1411 GMT: Yemen. At least 5 people have died, and 11 have been wounded, a a military fighter plane crashed in a residential neighborhood of Yemen's capital city, Sana'a:
The aircraft came down near Change Square, scene of anti-government protests under the former regime.
The plane was on a training flight when it crashed, Yemeni officials said.
Two homes were hit, the interior ministry said, with reports of people trapped under rubble. TV pictures showed cars on fire at the scene.
Nabeel Rajab, president of the Bahrain Center for Human Rights, has been in jail since pro-democracy demonstrations began in Bahrain two years ago. The center’s vice president, Said Yousif al-Muhafdha, has also been imprisoned on several occasions.
Mr. Muhafdha continues to fight for human rights even though the Bahraini government has clamped down on any opposition, intensifying its electronic surveillance. “No matter how I communicate, they know,” Mr. Muhafdha said in an interview. “The regime has sophisticated electronic surveillance equipment allowing it to spy on everything we do by social media, e-mail and phone.”...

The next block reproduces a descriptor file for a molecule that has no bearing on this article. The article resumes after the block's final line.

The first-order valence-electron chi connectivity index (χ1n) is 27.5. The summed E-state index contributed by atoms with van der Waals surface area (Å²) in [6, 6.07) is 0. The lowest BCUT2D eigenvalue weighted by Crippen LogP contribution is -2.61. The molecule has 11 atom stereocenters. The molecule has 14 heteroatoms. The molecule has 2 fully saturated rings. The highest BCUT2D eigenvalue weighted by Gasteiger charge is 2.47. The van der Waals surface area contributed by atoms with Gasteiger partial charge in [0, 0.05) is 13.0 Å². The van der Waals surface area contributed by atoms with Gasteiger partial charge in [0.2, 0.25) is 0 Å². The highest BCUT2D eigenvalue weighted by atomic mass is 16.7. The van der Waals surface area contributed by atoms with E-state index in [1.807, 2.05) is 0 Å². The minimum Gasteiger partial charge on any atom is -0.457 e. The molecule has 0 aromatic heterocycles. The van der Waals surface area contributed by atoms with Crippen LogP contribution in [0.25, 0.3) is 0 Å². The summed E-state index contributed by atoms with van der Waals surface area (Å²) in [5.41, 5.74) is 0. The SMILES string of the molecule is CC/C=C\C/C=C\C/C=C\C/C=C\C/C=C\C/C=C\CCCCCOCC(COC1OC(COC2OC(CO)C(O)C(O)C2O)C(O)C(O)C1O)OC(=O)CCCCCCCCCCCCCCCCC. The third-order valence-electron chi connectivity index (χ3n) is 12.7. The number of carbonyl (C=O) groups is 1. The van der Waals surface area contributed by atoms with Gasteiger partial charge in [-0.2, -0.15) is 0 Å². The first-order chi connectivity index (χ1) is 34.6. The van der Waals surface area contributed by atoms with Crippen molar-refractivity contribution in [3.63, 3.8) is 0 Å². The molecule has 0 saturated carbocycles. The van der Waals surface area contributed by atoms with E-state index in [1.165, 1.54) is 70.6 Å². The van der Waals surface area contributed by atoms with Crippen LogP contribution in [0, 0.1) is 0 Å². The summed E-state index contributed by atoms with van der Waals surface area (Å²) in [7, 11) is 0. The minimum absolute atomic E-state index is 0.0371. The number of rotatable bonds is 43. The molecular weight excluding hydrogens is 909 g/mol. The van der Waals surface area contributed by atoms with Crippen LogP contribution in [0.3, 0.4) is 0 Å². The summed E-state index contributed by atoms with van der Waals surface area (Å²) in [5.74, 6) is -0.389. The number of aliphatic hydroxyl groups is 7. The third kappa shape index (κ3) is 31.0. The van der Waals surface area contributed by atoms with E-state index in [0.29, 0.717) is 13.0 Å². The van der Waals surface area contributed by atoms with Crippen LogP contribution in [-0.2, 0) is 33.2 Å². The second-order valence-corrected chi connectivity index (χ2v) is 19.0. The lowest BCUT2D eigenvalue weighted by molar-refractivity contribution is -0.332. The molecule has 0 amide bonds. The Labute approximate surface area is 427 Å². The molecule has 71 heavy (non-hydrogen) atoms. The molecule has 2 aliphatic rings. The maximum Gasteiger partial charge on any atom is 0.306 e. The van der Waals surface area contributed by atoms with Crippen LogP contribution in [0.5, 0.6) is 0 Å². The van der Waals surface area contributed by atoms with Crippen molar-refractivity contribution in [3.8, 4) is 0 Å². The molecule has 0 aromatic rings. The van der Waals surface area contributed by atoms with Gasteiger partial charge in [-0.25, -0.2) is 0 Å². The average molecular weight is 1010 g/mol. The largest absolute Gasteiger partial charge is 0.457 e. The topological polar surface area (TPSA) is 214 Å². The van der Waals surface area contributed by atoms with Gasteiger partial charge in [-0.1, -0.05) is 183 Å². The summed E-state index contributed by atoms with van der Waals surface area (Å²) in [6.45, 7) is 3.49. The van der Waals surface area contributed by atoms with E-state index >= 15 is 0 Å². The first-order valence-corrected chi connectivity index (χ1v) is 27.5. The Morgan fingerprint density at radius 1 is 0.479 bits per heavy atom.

The two companies in question [over sale of the equipment to Bahrain] are Gamma International, which is British-German, and Trovicor, which is German. Both make software that allows users to infect computer and phone devices and intercept e-mails, social media messages and Skype calls....
Gamma International confirmed that it was the subject of a complaint at the National Contact Point office in Britain. “Intrusion software is a relatively new form of technology. Laws around the world are being modified to ensure its legal use,” Martin J. Muench, Gamma’s managing director, replied to e-mailed questions. “Export licensing for Intrusion Software is under constant review by the export authorities.”